The Philosophy Department and the community at Claremont Graduate University sadly announce the passing of Professor Alfred Richard (Al) Louch on Friday, May 7th, 2010, at the age of 83. Philosopher, teacher, scholar, and colleague, whose career spanned three decades at Claremont, Al is remembered fondly by his colleagues and his students. Al died in France where he retired and lived with his wife Brenda. Our deepest condolences go out to his family.
Professor Alfred Louch
Alfred Louch earned his B.A. and M.A. at the University of California, Berkeley. He then went to Gonville and Caius College, Cambridge University on a Rhondda Open Research Studentship where he earned his Ph.D. in 1956. Professor Louch taught at Oberlin College, Syracuse University, University of California at Berkeley, Los Angeles and Riverside, and, from 1965 until retirement in 1996, at Claremont Graduate University.
He was drawn from the first toward philosophical problems as they arise in contexts outside the domain of academic philosophy itself. Explanation and Human Action (1966) was the main fruit of these concerns, directed as it was against the scientific pretensions of psychology and the social sciences. His subsequent work was marked by the same critical focus, as he addressed problems in history, the law, and, in later years, literary theory. His interests beyond philosophy’s frontiers led also to involvement in the National Endowment for the Humanities, serving a term on the California Council for the Humanities and Public Policy. He also worked with lawyers and Information Scientists attempting to formulate policies protecting information privacy. At University of California, Riverside he helped set up a Law and Society program, and at Claremont Graduate University directed a number of projects designed to bring humanists in touch with other disciplines and the larger community. In retirement, Al lived in southern France where his thoughts turned back to the philosophical basis for his incursions into neighboring territories.
Al was known and is remembered for his humaneness, his generosity, his incredible knowledge, his kindness, and his sense of humor. Although he touched many lives and exceeded in his academic career, home and family were most important to Al.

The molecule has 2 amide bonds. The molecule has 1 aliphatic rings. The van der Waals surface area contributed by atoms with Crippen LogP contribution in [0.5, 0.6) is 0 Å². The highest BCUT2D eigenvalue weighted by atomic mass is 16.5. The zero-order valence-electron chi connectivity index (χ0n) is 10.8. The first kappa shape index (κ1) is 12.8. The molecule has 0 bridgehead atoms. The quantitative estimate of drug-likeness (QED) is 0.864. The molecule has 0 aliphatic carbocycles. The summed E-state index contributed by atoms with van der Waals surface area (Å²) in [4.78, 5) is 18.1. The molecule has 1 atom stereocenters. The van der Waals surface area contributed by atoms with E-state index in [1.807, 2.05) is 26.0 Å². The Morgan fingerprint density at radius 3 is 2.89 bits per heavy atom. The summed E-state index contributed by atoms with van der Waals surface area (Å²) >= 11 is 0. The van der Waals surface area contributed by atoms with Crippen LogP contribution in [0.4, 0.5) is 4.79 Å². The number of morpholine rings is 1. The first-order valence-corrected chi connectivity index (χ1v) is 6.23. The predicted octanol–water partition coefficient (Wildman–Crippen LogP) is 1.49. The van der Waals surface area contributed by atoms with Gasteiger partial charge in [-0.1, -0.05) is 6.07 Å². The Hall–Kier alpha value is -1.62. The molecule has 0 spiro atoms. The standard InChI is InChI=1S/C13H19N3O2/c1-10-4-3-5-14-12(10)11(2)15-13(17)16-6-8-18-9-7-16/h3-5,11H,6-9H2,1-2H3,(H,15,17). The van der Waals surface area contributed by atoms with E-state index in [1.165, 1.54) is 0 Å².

Eleanor and Howard Katz
Former CGU Philosophy Students
We sit heavily stricken and in darkness—for from far back in dimmest[memory] he had been an ideal elder, a brother [in our pursuit of ideas], and we still, through all the years, saw in him . . . a protector, a backer,an authority and our pride. His extinction changes the face of life for us—besides the mere missing of his inexhaustible company and personality, originality, the whole unspeakably vivid . . . presence of him. And his noble intellectual vitality . . . . You knew him . . . from furthest back with us.1
It is so wonderful to count up his numerous and various, his dear and distinguished friendly names, taking in all they recall and represent . . . .[His family] should permit themselves to feel . . . extremely proud, for . . . there is scarce one of his ranged company but makes good the particular connection, quickens the excellent relation, lights some happy train, and [flourishes] with . . . individual color. 2
In gratitude, and fond remembrance.
Submitted by: David Sherry Professor of Philosophy, Northern Arizona University Former CGU Philosophy Student
I imagined that Al would pretty much live forever, especially with Brenda to look after him. He never said anything stupid or thoughtless. Al made a huge difference to my thinking and my life. Above all, he taught me that philosophy should be anchored in the world in which we live, and until I caught on to that, I don't think I had a prayer of a successful academic career. I remember the first words of praise he sent my way - after reading my Kant final. For better or worse, that led me to think I had chosen the right line of work. Al's grasp of history and his ability to make his students look at their lives and their ideas in the light of history is what separated him most from other philosophers.
1 Adapted from the letters of Henry James: “On the Death of William James,”
2 and “On His 70th Birthday: To 270 Friends,” Collected Works of Henry James, Viking Portable, ed. & with an introduction by Morton Dauwen Zabel (New York: Viking Penguin Books, 1977), 664-665, 670.